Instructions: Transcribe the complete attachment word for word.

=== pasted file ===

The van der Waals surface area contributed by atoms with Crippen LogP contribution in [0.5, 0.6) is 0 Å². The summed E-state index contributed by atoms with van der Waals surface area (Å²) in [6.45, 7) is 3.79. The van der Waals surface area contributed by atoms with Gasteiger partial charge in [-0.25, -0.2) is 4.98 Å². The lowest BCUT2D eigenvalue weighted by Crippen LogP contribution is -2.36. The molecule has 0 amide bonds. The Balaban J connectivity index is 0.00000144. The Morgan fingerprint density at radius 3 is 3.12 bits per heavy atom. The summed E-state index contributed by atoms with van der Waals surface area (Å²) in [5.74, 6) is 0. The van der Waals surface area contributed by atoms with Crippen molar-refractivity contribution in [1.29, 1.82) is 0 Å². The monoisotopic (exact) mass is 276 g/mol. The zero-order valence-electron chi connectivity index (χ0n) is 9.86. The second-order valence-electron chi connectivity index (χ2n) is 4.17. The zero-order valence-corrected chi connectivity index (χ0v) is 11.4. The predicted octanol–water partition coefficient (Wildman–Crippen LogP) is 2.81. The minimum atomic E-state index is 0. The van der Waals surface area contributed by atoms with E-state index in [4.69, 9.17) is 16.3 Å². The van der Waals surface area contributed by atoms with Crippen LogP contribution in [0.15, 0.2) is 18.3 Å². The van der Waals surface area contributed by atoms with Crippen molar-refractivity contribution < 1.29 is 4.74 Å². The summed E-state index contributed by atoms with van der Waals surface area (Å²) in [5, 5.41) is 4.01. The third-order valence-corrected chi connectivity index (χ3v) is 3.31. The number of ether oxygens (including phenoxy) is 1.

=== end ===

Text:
The van der Waals surface area contributed by atoms with Crippen LogP contribution in [0.5, 0.6) is 0 Å². The summed E-state index contributed by atoms with van der Waals surface area (Å²) in [6.45, 7) is 3.79. The van der Waals surface area contributed by atoms with Gasteiger partial charge in [-0.25, -0.2) is 4.98 Å². The lowest BCUT2D eigenvalue weighted by Crippen LogP contribution is -2.36. The molecule has 0 amide bonds. The Balaban J connectivity index is 0.00000144. The Morgan fingerprint density at radius 3 is 3.12 bits per heavy atom. The summed E-state index contributed by atoms with van der Waals surface area (Å²) in [5.74, 6) is 0. The van der Waals surface area contributed by atoms with Crippen molar-refractivity contribution in [1.29, 1.82) is 0 Å². The monoisotopic (exact) mass is 276 g/mol. The zero-order valence-electron chi connectivity index (χ0n) is 9.86. The second-order valence-electron chi connectivity index (χ2n) is 4.17. The zero-order valence-corrected chi connectivity index (χ0v) is 11.4. The predicted octanol–water partition coefficient (Wildman–Crippen LogP) is 2.81. The minimum atomic E-state index is 0. The van der Waals surface area contributed by atoms with E-state index in [4.69, 9.17) is 16.3 Å². The van der Waals surface area contributed by atoms with Crippen LogP contribution in [0.15, 0.2) is 18.3 Å². The van der Waals surface area contributed by atoms with Crippen molar-refractivity contribution < 1.29 is 4.74 Å². The summed E-state index contributed by atoms with van der Waals surface area (Å²) in [5, 5.41) is 4.01. The third-order valence-corrected chi connectivity index (χ3v) is 3.31. The number of ether oxygens (including phenoxy) is 1.